The legal brouhaha between Clara Lee and Polaris Entertainment over Clara’s alleged sexual harassment case against Polaris’s Chairman Lee has been going through the familiar legal back-and-forth he-said-she-said, sue-counter-sue dance since December (although the situation wasn’t uncovered until this past week). The whole clusterfuck centered around some texts which Clara claimed to have received from Chairman Lee:
“I felt sexually harassed by the agency President’s text messages and more.” According to the Central District Court, her complaint mentioned Chief Lee of her agency who allegedly messaged her multiple times with texts, such as, “I’m married, but I have a girlfriend,” and, “Unlike other celebrities, you’re refreshing and heart-fluttering.” He also allegedly asked her to come to where he was drinking at night.
In response, Polaris had threatened to publicly release text messages between Chairman Lee and Clara. Clara threatened to sue them if they did. Then, “coincidentally”, Dispatch received a batch of text messages between Clara and Chairman Lee which took place between May and September. While I won’t be going over them exhaustively, here’s what’s most interesting about what Dispatch found.
The initial findings don’t exactly paint Clara’s claims in the most accurate light.
First, there was Clara’s claim that she became uncomfortable when the Chairman started to text her too much. In the batch of texts that Dispatch received, Clara appears to have initiated most of the communication between the two of them.
Second, of those offending texts that Clara claims to have received, one wasn’t among the Dispatch leaks (“I’m married but I have a girlfriend”) while the others appear to have been taken out of context. As to the invitation for drinks, the alleged exchange actually went like this.
[CEO L]: I just got a report from the legal and management team, and I think I should hear your thoughts.. Dinner or wine is fine.
[Clara]: Tomorrow night, wine is good.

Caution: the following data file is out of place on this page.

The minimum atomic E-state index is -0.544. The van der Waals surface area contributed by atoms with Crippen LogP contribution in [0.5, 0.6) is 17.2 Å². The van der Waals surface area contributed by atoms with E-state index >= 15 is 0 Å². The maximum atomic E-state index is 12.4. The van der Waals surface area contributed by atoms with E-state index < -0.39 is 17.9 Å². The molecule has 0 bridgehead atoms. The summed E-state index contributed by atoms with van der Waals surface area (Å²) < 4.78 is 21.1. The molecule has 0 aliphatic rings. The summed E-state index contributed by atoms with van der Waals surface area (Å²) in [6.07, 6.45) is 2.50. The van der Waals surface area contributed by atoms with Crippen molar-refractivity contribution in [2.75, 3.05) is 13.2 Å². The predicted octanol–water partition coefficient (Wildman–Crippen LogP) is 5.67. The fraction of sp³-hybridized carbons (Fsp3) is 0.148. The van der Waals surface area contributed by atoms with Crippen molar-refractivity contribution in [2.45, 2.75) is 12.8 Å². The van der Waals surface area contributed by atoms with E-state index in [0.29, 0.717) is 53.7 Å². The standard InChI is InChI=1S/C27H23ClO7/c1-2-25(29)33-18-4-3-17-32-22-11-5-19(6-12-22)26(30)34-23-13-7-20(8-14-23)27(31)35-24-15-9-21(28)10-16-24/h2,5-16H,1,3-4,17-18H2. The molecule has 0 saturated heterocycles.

And as for the seemingly flirtatious “Unlike other celebrities, you’re refreshing and heart-fluttering,” that snippet was apparently a part of a broader conversation the two sides were having about Clara’s contract status within the company.
[CEO L]: When we meet tomorrow, I want to know what you really think. I’m an owner, but I can’t and shouldn’t know everything.
[CEO L]: So when it comes to the company, the president, legal, and managers take care of everything, and tell me only what is necessary.
[CEO L]: Meeting with you was refreshing and exciting unlike other celebrities, but now my heart is heavy. I hope tomorrows meeting goes well.
In all, the Dispatch report can only be seen as a disaster for Clara’s side if the texts are accurate.
Of course, the fact that these were so timely “leaked” after the legal posturing between Polaris and Clara is a little suspect. After all, Polaris had wanted to release the texts publicly but now Dispatch has done that work for them. The Dispatch report also makes some editorial decisions when it came to the texts, the largest among them being the decision to lump texts together by subject rather than show them as one cohesive timeline. For instance, the report shows texts of Clara sending the Chairman photos of her lingerie shoots and immediately follows those with the “refreshing and exciting” texts to prove that Clara was taking things out of context (and may have initiated any “flirting” between them) despite the fact that the photo texts were sent in July while the other texts were sent in September.
In between all of that, a lot happened at Polaris, including Clara finding problems with her contract (an exclusivity clause that she had with Polaris was going to get her in financial trouble with her previous agency Galaxia Communications) and the deaths of Ladies Code’s Eunbi and RiSe which affected Chairman Lee emotional state a great deal (the “my heart is heavy” bit makes a lot more sense with this in mind). However, a lot of that context is lost when one just reads the Dispatch report from start to finish since it jumps all over the place depending on which part of the story it wants to tell.
Basically, the Dispatch report starts off with a bunch of texts about Clara’s dissatisfaction with her contract then jumps back in time to show her sending photos of herself to the CEO, then jumps forward in time again to show the sexual harassment texts in their entirety and then concludes by rewinding the timeline a bit to show the stuff about how Clara didn’t attend the funerals for the Ladies Code members. Ignoring the dates, the story reads like Clara had been looking to entrap Chairman Lee for months. It’s a great narrative but it should be noted that it is one that was made with editorial guidance.
For her part, Clara’s representation is stating that about 30% of the texts that Dispatch received were doctored in some way.
Regarding this, Clara’s side stepped up to claim that 30% of the content was maliciously edited. Attorney Park Young Mohk said on January 19 in an interview with YTN PLUS, “I’ve confirmed the text message content that was revealed. There’s a portion of this that is not true. I’m not sure, but it might be around 30%.”
As others have noted, even if these texts aren’t telling the whole story, barring some sort of total fabrication, there’s no way that Clara comes out of this looking particularly good. The allegations of sexual harassment look particularly weak right now, especially if it’s true that Clara just wants to get out of her contract with Polaris.